The findings could also have major implications for medical research, as differing levels of gene activity may affect one's susceptibility to developing a disease or one's response to a particular drug. The research was conducted at the University of Washington, and was led by Joshua Akey, assistant professor of genome sciences, and John Storey, associate professor of genome sciences and of biostatistics. Their findings appear in the March issue of the American Journal of Human Genetics.
"This is exactly what makes drug development so difficult, or why it's so hard to pinpoint an exact cause for a particular disease," said Akey. "People have so much variation both in their genetic information and in how those genes are activated and regulated. We need to have a much better understanding of human genetic and gene-expression variation in order to better treat complex diseases and develop more effective drugs."
The researchers examined data on thousands of genes from 16 people of European and African ancestry, cataloging the variations between those individuals. They studied each person's levels of gene expression, which measures how much a particular gene is activated during the process of translating DNA into a substance called RNA, and from that into basic proteins. The more a gene is expressed, the more "messenger" RNA is produced, leading to formation of more proteins corresponding to that gene. Those proteins are the building blocks that make up living cells and tissue.
"The difference between ge netic information and gene expression is like the difference between computer hardware, which are the genes themselves, and computer software, which tells the computer what to do on the hardware," explained Storey. "We looked at what's happening inside the body, beyond what's hard-wired into the genes."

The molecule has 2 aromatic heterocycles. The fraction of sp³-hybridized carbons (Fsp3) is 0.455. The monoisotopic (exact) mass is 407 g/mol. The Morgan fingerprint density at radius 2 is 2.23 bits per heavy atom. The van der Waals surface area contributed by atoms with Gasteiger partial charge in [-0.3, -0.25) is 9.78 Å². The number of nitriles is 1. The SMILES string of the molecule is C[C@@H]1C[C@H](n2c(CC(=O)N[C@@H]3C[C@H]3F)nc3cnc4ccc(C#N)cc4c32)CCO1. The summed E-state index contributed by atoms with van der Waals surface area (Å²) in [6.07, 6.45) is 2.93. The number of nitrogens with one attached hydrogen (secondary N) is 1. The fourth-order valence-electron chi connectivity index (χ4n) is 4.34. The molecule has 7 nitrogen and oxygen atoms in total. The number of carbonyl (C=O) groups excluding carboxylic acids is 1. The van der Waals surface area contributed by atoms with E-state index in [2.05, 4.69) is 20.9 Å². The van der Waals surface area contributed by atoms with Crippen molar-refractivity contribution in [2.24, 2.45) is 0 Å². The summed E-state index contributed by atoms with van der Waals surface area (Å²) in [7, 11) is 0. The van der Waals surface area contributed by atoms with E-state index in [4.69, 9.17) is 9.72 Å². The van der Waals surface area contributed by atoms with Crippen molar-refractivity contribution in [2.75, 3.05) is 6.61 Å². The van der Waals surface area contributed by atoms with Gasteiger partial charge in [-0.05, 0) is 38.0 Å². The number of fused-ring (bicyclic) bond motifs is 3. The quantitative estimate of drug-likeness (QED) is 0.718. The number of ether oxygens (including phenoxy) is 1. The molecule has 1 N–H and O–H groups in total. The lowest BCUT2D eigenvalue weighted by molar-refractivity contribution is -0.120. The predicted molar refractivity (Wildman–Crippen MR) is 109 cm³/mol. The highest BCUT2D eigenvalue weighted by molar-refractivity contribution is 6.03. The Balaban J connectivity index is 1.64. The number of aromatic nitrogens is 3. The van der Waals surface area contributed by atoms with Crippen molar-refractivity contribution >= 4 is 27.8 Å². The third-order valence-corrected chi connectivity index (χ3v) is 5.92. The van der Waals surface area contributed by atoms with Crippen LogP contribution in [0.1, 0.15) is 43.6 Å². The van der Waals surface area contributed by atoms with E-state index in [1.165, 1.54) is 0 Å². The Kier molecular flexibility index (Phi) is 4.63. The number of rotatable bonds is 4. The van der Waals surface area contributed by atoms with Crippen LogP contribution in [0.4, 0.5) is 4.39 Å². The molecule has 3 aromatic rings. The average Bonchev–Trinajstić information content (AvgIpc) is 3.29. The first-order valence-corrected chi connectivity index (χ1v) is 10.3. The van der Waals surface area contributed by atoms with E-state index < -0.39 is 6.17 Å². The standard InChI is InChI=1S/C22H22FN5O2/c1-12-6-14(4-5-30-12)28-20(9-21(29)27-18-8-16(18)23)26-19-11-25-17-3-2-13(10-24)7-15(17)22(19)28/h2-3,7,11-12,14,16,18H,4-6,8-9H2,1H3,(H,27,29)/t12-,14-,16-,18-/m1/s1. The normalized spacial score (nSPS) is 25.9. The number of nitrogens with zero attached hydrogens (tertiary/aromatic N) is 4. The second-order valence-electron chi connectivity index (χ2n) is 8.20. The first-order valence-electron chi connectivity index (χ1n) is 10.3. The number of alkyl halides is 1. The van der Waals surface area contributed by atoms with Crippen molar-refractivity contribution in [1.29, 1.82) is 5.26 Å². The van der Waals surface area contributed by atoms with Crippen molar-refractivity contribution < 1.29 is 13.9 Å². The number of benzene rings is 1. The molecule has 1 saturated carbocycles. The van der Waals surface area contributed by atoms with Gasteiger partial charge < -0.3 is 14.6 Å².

Scientists have known for many years about genetic variation, in which individual letters in the genetic code change between individuals and between different populations. However, this study is one of the first to look at the variation in gene activity between individuals and populations.
The researchers found many differences in gene-expression levels, and that about 17 percent of those differences were due to population-level differences. The vast majority of the gene-expression variation was due to random differences between individuals, and was not tied to ancestral population or biological "race."
"It's important to remember that differences between population groups are much less abundant than those you would see if you just compared two randomly selected individuals," said Storey. "This means that populations have a lot more similarities than differences when it comes to gene expression."
Their findings may help us better understand how human populations are structured and interrelated, and could also help explain evolutionary development of humans from our ancient ancestors to present day. The research may also help us understand why some people are more susceptible than others to complex genetic diseases.
Source:University of Washington
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